Sunday, 20 July 2008

Race report, reflection & the future...

Ironman has certainly got a way of getting under your skin. Go and watch one and oops... just like Jo & AKJ (see above pic) the very next day before you know what's happening you're in the registration tent with a pen in your hand and a fistful of pennies and BINGO, you're life for the next year is about to change forever...bloody marvellous. I never thought I'd see the day when Master Kendal-Jones signed up to be an Ironman. His sister Jo, we knew wouldn't be able to resist. I can't wait, really truly can't wait to be part of their Iron journey. So AKJ & Jo you're going to love and hate us over the next year but most of all the journey will be one you'll never forget. Live it...

So, the race... the reason for 50 weeks of solid training (and blogging) how am I, how do I feel and what's next...?

Arriving in Germany on the Tuesday before the race allowed us both a little bit of Ironman free space before everything went nuts with registering, riding the course, eating bowl upon bowl of pasta and generally milling around other athletes. It was nice, we could almost pretend we were there on holiday... well almost. Sharing a small hotel room with two wetsuits, two bikes and enough tools and equipment to keep the Tour de France on the road for a month kept our mind on nothing else but the task in hand.

As we blogged daily through Iron week I'll cut to the chase and go straight to race day.

It's quite difficult to explain about race day in Ironman. There's always a buzz in transistion before races at most races but there's a totally different air and buzz in Ironman. It's heavy with the usual anxiety and tension of 'what if's' mixed with confidence and the desperate need to use the loo 'properly' before the gun goes. The air is heavy and the buzz is different because I'm sure it's full of the hopes, dreams and journeys of approximately 2000 people's varied Ironman training paths. And that's why it's hard to explain the feeling in transistion when you're there with 2000 other people but you feel like you're on your own. I pumped up my tires, checked the bike over and stocked it with energy drink and fuel for the ride, placed my swim to bike bag where it was accessible, walked the route from entering T1 so I could find my bike easily and checked and re-checked everything was in working order. I did it all completely unaware of a single other person in there. I was focussed and I was ready... oh, and I was scared!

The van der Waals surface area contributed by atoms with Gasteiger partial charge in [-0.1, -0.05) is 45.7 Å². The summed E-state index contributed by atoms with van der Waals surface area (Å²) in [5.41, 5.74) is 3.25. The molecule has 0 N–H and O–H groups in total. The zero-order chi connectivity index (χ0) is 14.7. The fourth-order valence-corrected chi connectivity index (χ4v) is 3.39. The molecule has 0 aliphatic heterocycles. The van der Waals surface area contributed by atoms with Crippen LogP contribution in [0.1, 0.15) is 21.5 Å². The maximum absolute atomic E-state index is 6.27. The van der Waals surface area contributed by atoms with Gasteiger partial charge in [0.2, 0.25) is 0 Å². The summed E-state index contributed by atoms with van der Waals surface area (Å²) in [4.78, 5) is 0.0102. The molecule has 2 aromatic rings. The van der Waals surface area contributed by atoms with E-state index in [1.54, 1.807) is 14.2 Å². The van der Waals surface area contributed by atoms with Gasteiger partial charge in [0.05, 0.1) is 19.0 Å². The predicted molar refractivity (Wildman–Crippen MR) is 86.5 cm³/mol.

Walking away from the bike knowing the next time you see it you're actually in the thick of it, the meat of the race about to begin is a nerve racking feeling. I found Tom and with our wetsuits in hand we went to a quiet patch of the transistion area where Tom's Mum, Ray and Aunty Les with AKJ and Sam were all waiting on the other side of the metal fencing. Kisses and wishes of good luck through the mesh like animals in the zoo we walked (tearfully) hand in hand down to the start. It's a huge incredibly overwhelming feeling. I wanted Tom to have the race of his life, he wanted the same for me, it was all said in a tearful look and a squeeze of the hand, words completely unneccessary.

The swim.

And there I was toe in the water. How many times I'd written in the blog that before I knew it I would be standing on the start line in Germany with my toe in the water, and in a matter of moments the day was going to happen with or without me. I started my watch a minute before the gun went as I wanted to be ready to just get out there and swim like my life depended on it without worrying if I'd started my watch or not. 3, 2, 1 the gun goes and boy oh boy was I in the thick of it. I've never been so brutally savaged in a swim before. I felt like I was fighting not swimming. I got kicked and punched in the face repeatedly, my goggles kept getting knocked. I couldn't find a single spot of clear water. Black arms and red hats flailing all over the place. I swear people were just panicking left right and centre. Some brute of a bloke even decided to grab my shoulder and push me under water as hard as he could. I was gob smacked and annoyed and after swallowing half of the water I stopped, treaded water and like a meercat looked for anywhere that wasn't covered in fighting seals. I had to just get on with it. I know Ady said he had a very similar experience. Luckily Tom had completely clear water for his whole swim. I think I have radar that glued me to huge packs, sending me straight into the middle of them for much of the swim. I decided to stay wide and swim well away from the buoys and the people just to keep as clear as possible where possible. I was amazed to get out of the water and see such a great time. I know I'm swimming well but I hadn't expected 57mins (although I think the swim was a little short) but I would still have come in under the hour which was a huge boost for me as I ran up the carpet and out into T1.